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Wealthy households less generous to culture

21 December 2021
Since 2011, donations to culture by wealthy Dutch people have decreased, despite the fact that making these donations has become more attractive from a tax perspective thanks to the 'Geefwet' (Giving Act). Cultural institutions in The Netherlands are raising more and more income from private sources, but remain heavily dependent on government subsidies. This is the result of research conducted by the Centre for Philanthropic Studies at VU Amsterdam.

The researchers charted how the giving behaviour and income of cultural institutions have changed since 2011. In 2012, the government made substantial cuts in the cultural sector. At the same time, private individuals were able to get deductions on income tax for donations to culture. Cultural institutions were also allowed to earn more income through entrepreneurial activities.    

Wealthy households less generous to culture despite Geefwet

Culture is not a very popular cause in The Netherlands to donate to. Only one in every ten households donates to culture. The share of culture in total donations is virtually unchanged since 2011. Wealthy households donate to culture more often but have been less likely to do so in recent years. Remarkable is that amongst wealthy households the use of donation deduction has risen, but the donations to culture haven't.

Big differences in funding mix amongst cultural institutions

The dependence on subsidies of the cultural institutions that have participated in the research in 2019 remains large. This was already the case before the effects of the covid pandemic rose. The funding mix of cultural institutions has thus not become more balanced since the introduction of the Geefwet and the cutbacks.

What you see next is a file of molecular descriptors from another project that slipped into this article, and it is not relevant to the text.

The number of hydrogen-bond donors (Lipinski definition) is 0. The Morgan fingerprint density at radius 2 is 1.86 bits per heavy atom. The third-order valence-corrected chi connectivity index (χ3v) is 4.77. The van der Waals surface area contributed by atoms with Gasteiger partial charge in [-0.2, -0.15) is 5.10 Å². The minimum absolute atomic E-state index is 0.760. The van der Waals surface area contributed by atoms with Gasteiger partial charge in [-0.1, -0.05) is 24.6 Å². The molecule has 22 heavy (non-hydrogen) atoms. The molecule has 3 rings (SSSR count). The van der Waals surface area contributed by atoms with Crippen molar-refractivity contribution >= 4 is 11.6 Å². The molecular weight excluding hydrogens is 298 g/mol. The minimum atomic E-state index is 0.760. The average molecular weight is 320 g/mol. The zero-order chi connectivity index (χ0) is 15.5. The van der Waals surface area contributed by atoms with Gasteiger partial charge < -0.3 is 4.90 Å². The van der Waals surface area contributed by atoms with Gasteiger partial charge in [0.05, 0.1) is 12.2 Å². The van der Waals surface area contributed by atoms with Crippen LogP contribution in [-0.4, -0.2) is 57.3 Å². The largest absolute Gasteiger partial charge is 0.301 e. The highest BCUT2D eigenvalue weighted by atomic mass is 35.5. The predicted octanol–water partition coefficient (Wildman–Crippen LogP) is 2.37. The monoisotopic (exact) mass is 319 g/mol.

Cultural institutions have become more entrepreneurial

Cultural institutions that have participated in the research have become more entrepreneurial. In their own words, these institutions have mostly become more innovative. The stance of cultural institutions towards independence of the government and collaboration with the business community has also become more positive. The researchers see that the larger cultural institutions are entrepreneurial and that entrepreneurial institutions have acquired more income from various sources. 

Incomes cultural institutions disrupted because of the pandemic; cultural institutions only partly resilient

In addition, the research shows that the COVID-19 pandemic has disrupted the income, expenditure and activities of cultural institutions. The income from public activities and indirect income such as catering and renting has declined sharply. Fundraising does not appear to be a life-belt, because sponsor income and private income have generated little replacement. Subsidies, however, do appear to be a source of stability for cultural institutions in 2020. Cultural institutions appear to be resilient in offering new or adjusted activities, but less resilient when it comes to generating replacement income or reducing costs. 

Click here for more information about the research.